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A Solid Foundation for a Mentoring Relationship

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The value of a mentoring relationship, and its benefits to both parties, is indisputable. But what is the best way to start this partnership? There are clear guidelines that can prevent misunderstandings and help strengthen relationships.
First, the mentor should discuss and establish norms with the mentee within the first two weeks of pairing. This dialogue was important because it established the professional foundation for their year-long collaboration and defined each person’s roles and responsibilities. The two educators should share common preferences and beliefs as they are creating a template for future interactions.
This discussion process is called developing an agreement, and once the two parties have settled on a specification, they should share a Google Document, or even a PowerPoint slide with all the information, and sign it in person.
3 Protocol Classification
1. Mentoring interaction: Two people discuss the most convenient days and times for weekly meetings, as well as details such as where, how long they will last, and cancellation procedures.
Before or after school?
Which day?
In person (and if so, where?) Or online by Zoom?
How long should the meeting last?
How do I cancel a meeting? Through concerted, planned collaboration, mentors and mentees elevate their courses to the importance they deserve. Sharing preferences and working out details is a straightforward way to begin the collaborative journey.
Next, the two discuss possible unplanned or informal interactions. It’s common for mentees to experience challenges in school — an uncooperative student or a lesson that turns out to be ineffective — leading them to seek mentor support.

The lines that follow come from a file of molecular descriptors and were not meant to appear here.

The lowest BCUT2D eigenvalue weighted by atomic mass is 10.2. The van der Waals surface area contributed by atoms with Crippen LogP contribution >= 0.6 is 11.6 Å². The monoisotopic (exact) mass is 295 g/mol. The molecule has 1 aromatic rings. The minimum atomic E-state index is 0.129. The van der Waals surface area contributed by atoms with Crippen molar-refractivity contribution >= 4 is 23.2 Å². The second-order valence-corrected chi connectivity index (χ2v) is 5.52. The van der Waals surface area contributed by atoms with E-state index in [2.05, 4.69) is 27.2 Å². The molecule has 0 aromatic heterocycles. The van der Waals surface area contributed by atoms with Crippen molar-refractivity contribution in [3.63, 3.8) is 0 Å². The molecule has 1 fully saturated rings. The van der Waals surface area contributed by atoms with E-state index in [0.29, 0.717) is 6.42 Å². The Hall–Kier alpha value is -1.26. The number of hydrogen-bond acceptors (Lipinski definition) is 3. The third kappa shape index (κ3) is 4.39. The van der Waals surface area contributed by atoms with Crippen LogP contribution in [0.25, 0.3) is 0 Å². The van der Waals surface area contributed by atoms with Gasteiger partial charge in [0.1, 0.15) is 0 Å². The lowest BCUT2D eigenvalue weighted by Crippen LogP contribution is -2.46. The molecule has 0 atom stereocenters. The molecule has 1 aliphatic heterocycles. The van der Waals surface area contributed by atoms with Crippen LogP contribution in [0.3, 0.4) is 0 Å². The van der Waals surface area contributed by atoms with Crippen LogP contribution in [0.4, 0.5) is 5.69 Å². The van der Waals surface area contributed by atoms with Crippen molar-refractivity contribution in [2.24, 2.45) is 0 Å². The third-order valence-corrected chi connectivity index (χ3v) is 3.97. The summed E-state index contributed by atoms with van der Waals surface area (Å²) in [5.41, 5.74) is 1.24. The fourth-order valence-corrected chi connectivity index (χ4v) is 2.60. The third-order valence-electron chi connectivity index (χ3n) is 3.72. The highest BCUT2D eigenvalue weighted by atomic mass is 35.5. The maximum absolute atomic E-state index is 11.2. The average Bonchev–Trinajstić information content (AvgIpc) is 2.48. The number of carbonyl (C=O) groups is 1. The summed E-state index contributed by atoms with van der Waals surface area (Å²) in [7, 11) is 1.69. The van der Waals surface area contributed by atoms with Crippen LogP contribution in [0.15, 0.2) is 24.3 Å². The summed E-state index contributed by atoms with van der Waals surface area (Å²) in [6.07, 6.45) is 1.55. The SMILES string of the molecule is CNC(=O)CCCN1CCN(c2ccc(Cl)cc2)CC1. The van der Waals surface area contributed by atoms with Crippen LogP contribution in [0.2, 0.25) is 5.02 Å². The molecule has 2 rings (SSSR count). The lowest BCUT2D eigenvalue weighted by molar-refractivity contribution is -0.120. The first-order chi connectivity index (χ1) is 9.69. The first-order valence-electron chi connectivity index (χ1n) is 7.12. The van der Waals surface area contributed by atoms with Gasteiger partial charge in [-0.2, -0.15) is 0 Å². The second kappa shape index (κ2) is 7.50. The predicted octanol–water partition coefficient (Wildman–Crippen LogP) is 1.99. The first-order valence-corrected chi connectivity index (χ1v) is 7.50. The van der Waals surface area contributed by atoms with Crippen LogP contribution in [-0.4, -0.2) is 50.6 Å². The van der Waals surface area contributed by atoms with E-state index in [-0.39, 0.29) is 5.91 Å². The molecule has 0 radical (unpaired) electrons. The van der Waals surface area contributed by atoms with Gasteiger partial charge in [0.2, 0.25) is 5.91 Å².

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Depending on personality, school climate and many other details, the two will decide in advance how to contact each other and when to collaborate on unplanned informal interactions.
Should they email, text, call, or go to each other’s classrooms?
Do they interrupt a class in progress?
What’s the best time and place to have an informal conversation?
Do they only interact on weekdays or on weekends?
Sometimes, counseling groups need to revisit their protocols during the school year. One teacher and mentor told me that her mentees often came to her classroom at the end of the day to share successes and challenges. Although the two worked well together, the veteran teacher was uncomfortable with the amount of time each day that these informal meetings took place.
After I suggested the two revisit their protocol, they decided to set aside time in the morning for the newbie to stop and share or reflect with her mentor if necessary. Both sides benefited from the updated agreement, as the mentee felt supported and the mentor appreciated the convenience of moving from afternoon to morning.
2. A professional, reciprocal, goal-oriented relationship: Modern mentoring relationships are learning aimed at helping mentees develop their professional vision. Experienced instructors strive to foster reflective thinking and ask questions that facilitate learning and development. Mentors who have mentored in this way have shared with me that reflection by the mentee has a clearer impact on professional growth than questioning, because thinking about lessons or teaching strategies can lead directly to change.
The goal of reflection is growth, which is why they meet weekly, even if the mentee doesn’t have specific questions or concerns. New teachers can discuss with tutors any in-depth aspect of teaching that will promote learning and growth.
Both the mentor and mentee benefit from the mentoring process. I’ve seen many high-performing couples, and their positive, reciprocal learning is an ongoing dynamic.
Mentors and mentees attend and fully participate in weekly meetings
Both participants understood the goal of developing a novice’s professional vision
The role of the trainee is to reflect and continue professional growth
Both are involved as teachers and learners
Sometimes first-year teachers are assigned a mentor, but they don’t think they need support, or they don’t want it. I encourage the mentor in this challenging situation to first develop a partnership in which the mentor promotes thinking rather than telling the mentee, “This is what I normally do….” . As a positive professional relationship develops, students often realize the value of having an open discussion with interested colleagues.